When one of their husbands joined the fray, announcing that such obstreperous behavior might well be acceptable in Germany but would not fly in these United States, the two board members signaled their minions, who produced truncheons and advanced upon the literati of Gans’ Corners. It was only the intervention of William Gosling, president of the Acme Literary Society, that circumvented violence at the schoolhouse door. Gosling appealed to his neighbors to act like neighbors, return to their homes and find the best lawyers available to file neighborly lawsuits against each other.
The next showdown took place, ironically, at a saloon. The Seven-Mile House in Cheviot (located on the grounds now occupied by Cheviot School) was indeed a saloon and also a convenient meeting place for the Green Township Board of Education, who would rather have been doing nearly anything else other than listening to the yammering of a bunch of farmers from out at Gans’ Corners.
The arguments were tedious and inane. The pro-saloon faction claimed that the Acme Literary Society caused untold wear and tear to the brand-new schoolhouse by walking up and down the stairs and by parking their buggies in the front yard where the horses could nibble and trample the grass.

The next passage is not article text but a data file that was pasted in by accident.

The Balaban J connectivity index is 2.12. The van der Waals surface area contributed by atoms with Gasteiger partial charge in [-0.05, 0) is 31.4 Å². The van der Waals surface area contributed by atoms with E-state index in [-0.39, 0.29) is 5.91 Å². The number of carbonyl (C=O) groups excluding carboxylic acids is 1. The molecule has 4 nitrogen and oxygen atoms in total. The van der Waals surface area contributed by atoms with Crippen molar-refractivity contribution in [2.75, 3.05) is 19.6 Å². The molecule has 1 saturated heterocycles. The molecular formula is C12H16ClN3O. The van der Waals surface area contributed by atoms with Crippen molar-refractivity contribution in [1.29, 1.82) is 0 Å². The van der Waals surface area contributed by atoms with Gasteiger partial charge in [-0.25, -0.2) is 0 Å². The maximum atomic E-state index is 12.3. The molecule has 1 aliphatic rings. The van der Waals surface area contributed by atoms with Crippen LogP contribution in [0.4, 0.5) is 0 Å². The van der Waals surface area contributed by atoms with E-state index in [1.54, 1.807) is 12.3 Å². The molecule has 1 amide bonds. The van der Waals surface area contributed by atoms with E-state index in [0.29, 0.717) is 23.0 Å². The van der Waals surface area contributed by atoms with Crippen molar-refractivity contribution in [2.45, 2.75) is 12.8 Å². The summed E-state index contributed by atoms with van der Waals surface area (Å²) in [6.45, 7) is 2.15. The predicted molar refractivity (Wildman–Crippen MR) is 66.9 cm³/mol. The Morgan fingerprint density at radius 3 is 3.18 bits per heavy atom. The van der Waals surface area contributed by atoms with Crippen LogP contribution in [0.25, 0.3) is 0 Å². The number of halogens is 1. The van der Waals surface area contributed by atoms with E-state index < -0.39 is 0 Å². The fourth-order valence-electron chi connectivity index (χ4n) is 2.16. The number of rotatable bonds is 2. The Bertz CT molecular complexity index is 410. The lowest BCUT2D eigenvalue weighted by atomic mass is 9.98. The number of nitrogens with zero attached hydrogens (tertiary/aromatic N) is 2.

The height of absurdity was reached by one of the pro-saloon board members, Joseph Eply, who failed to arouse any sympathy at all by itemizing all the vituperation directed at his good name and then attempted to apologize for one untoward comment that he had unleashed in his frustration.
One of Eply’s neighbors claimed that he was standing nearby and could attest that the foul utterance never escaped the board member’s lips. Eply rose in fury and, according to the Gazette [14 July 1879] erupted in an outburst of righteous indignation:
“Mr. Eply then insisted that he did say it, and became so enraged at the young man for attempting to take away from him the glory of saying this thing that he was sorry he had said; that he claimed the young man had called him a liar, which he had not, and he was proceeding to explain that he was not afraid of anybody, etc., etc., etc., when Mr. [Harvey] Orr called the President’s attention to the fact that this oratory, while it might be highly entertaining and all that, was not expediting business any, and the board returned to business.”
The Acme Literary Society was left to find other places to meet, the saloon prevailed and was soon joined by a few competitors. Fifty years later, in 1928, Green Township begged for a levy to replace the decrepit old schoolhouse that had caused such a commotion years ago at Gans’ Corners.